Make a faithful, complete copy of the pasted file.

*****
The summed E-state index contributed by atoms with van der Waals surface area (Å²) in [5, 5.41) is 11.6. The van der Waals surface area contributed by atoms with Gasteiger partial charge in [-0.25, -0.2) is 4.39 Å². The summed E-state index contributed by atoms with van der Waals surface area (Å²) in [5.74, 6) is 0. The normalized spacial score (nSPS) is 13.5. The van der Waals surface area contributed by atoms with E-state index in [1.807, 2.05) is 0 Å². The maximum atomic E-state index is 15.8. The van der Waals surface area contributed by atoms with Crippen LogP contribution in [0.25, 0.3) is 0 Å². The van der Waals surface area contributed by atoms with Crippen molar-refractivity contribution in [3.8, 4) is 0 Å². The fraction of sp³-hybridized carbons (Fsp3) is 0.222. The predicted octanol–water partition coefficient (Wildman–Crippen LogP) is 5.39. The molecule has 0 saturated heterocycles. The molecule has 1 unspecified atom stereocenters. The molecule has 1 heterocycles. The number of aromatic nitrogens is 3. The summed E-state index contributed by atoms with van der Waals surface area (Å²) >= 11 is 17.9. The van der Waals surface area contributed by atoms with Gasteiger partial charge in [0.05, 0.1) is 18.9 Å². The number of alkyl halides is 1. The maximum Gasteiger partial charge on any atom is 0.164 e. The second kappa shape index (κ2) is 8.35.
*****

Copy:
The summed E-state index contributed by atoms with van der Waals surface area (Å²) in [5, 5.41) is 11.6. The van der Waals surface area contributed by atoms with Gasteiger partial charge in [-0.25, -0.2) is 4.39 Å². The summed E-state index contributed by atoms with van der Waals surface area (Å²) in [5.74, 6) is 0. The normalized spacial score (nSPS) is 13.5. The van der Waals surface area contributed by atoms with E-state index in [1.807, 2.05) is 0 Å². The maximum atomic E-state index is 15.8. The van der Waals surface area contributed by atoms with Crippen LogP contribution in [0.25, 0.3) is 0 Å². The van der Waals surface area contributed by atoms with Crippen molar-refractivity contribution in [3.8, 4) is 0 Å². The fraction of sp³-hybridized carbons (Fsp3) is 0.222. The predicted octanol–water partition coefficient (Wildman–Crippen LogP) is 5.39. The molecule has 0 saturated heterocycles. The molecule has 1 unspecified atom stereocenters. The molecule has 1 heterocycles. The number of aromatic nitrogens is 3. The summed E-state index contributed by atoms with van der Waals surface area (Å²) >= 11 is 17.9. The van der Waals surface area contributed by atoms with Gasteiger partial charge in [0.05, 0.1) is 18.9 Å². The number of alkyl halides is 1. The maximum Gasteiger partial charge on any atom is 0.164 e. The second kappa shape index (κ2) is 8.35.